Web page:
Leadership in Cross-functional teams Versus Functional Teams

Leadership in Cross-functional teams Versus Functional Teams

Leadership in Cross-functional teams Versus Functional Teams. While leadership involves doing things right, it requires doing the right things. Leaders are visionaries who encourage their teams to take risks and pursue innovation. For an organization to achieve its goal, it is important to have effective leadership. Consequently, leadership improves communication and productivity, boosts motivation, and increases efficiency, thus creating a healthy working environment for employees. A great leader should have skills like problem-solving, decision-making, and communication. A skillful leader must also understand the environment and its operations. Functional teams and cross-functional teams have the same aim of achieving the organization’s objectives. However, they work differently; functional teams involve only one team, while cross-functional teams involve teams from different departments working together toward a common goal.

Leadership in a functional team enhances collaboration and the creation of ideas because fewer people are involved. Functional team leadership fosters better communication, whereby the team members understand each other’s strengths and weaknesses. In a cross-functional team, people from various departments join and work towards a common goal. Cross-functional leadership encourages diversity in the organization, thus creating innovation and ideas. Nonetheless, it involves managing more people from different teams, which can cause mistrust and miscommunication. Ton et al. (2022) argue that cross-functional teams can lead to poor cooperation and even create group competition. In response, Dagher writes that to manage cross-functional teams, it is vital to appoint a leader with overall responsibility over all projects. Also, the leader should be clear with the project expectations, which may boost their motivation. Conclusively, leadership in cross-functional teams is more difficult than in functional teams because there are more people to manage, which may cause miscommunication and unhealthy competition.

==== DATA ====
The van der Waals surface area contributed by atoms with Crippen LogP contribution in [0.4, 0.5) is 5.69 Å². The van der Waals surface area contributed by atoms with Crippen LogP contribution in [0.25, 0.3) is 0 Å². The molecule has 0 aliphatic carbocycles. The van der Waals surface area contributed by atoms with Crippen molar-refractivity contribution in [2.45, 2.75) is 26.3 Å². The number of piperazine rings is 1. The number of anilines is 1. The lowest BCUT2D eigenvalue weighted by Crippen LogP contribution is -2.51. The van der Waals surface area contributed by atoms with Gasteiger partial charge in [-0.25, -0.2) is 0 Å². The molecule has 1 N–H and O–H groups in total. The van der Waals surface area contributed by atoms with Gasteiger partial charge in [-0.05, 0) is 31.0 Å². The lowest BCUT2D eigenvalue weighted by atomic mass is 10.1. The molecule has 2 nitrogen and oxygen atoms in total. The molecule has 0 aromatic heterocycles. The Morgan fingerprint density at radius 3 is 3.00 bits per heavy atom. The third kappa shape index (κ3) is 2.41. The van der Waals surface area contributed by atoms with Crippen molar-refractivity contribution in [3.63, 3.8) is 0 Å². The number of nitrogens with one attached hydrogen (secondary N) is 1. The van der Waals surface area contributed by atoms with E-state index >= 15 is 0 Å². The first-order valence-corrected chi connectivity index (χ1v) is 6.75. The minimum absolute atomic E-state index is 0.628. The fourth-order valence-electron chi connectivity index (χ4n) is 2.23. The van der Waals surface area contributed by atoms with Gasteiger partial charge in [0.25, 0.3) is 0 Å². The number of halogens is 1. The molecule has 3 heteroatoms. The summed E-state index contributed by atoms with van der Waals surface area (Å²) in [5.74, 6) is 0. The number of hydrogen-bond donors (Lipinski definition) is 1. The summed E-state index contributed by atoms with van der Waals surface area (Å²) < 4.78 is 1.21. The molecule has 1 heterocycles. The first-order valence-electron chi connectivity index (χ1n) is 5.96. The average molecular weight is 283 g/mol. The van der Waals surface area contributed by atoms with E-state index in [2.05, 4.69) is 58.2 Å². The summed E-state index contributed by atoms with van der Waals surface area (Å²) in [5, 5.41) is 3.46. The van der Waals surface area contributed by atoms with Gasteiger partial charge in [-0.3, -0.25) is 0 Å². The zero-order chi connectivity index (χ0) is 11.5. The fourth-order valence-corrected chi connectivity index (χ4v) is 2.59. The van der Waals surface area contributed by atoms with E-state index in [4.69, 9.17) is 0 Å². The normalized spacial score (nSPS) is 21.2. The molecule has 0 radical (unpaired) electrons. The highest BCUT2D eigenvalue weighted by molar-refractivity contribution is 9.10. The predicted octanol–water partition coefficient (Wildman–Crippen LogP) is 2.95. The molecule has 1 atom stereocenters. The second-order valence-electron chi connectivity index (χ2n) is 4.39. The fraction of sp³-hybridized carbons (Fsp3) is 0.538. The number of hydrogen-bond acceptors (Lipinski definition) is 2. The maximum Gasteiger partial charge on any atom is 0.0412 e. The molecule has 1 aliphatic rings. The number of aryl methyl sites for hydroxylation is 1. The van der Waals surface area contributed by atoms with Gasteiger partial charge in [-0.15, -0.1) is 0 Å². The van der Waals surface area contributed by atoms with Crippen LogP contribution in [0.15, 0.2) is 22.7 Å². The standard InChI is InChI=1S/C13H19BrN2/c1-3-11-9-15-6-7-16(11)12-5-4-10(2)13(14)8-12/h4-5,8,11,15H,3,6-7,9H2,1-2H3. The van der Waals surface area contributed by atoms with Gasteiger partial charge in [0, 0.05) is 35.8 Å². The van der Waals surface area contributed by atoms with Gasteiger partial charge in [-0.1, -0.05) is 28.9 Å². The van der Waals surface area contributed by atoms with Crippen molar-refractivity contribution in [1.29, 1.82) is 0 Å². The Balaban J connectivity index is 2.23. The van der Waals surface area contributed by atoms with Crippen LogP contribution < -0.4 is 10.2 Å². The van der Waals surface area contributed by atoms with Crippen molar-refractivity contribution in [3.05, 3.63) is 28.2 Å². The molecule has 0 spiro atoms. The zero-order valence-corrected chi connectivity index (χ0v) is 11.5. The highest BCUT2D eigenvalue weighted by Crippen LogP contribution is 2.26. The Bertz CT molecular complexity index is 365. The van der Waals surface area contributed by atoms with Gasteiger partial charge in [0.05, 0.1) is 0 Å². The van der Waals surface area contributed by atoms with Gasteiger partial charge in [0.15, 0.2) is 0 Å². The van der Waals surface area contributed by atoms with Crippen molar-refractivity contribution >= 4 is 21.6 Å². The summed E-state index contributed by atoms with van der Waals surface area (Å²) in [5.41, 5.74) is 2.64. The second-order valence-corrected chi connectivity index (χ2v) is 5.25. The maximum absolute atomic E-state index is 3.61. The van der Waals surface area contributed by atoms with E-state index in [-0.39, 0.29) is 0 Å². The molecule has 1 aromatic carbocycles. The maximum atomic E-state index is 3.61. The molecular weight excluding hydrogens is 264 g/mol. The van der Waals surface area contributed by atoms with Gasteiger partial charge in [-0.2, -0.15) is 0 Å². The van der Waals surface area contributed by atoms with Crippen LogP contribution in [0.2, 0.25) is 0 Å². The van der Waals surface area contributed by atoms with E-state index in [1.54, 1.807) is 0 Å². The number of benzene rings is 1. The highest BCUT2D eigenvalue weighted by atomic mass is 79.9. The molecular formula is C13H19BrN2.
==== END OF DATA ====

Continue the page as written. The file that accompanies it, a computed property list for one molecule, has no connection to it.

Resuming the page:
Both teams in the organization work towards a common goal; functional teams contain one major group, while cross-functional teams involve groups from different departments who join and work together to achieve the organization’s objective. Leadership in cross-functional teams enhances motivation and influences diverse skills and experiences. However, it causes a lot of mistrust and communication breakdowns. Also, crises may occur when team members compete for leadership. For cross-functional teams to collaborate, the leader must define roles for each member, which improves productivity, thus achieving the organization’s goals. Ultimately, while leadership in cross-functional teams is difficult, leaders should practice it and train their team members to boost engagement and collaboration. Encouraging cross-functional teams is essential as it allows the flow of creativity, improves performance, and helps develop leadership skills.










Dagher, K. (2020, November 11). Cross-functional collaboration: 4 challenges and effective solutions. Fellow,

Ton, A. D., Szabo-Szentgroti, G., & Hammerl, L. (2022). Competition within cross-functional teams: A structural equation model on knowledge hiding. Social Sciences, 11(1), 30.


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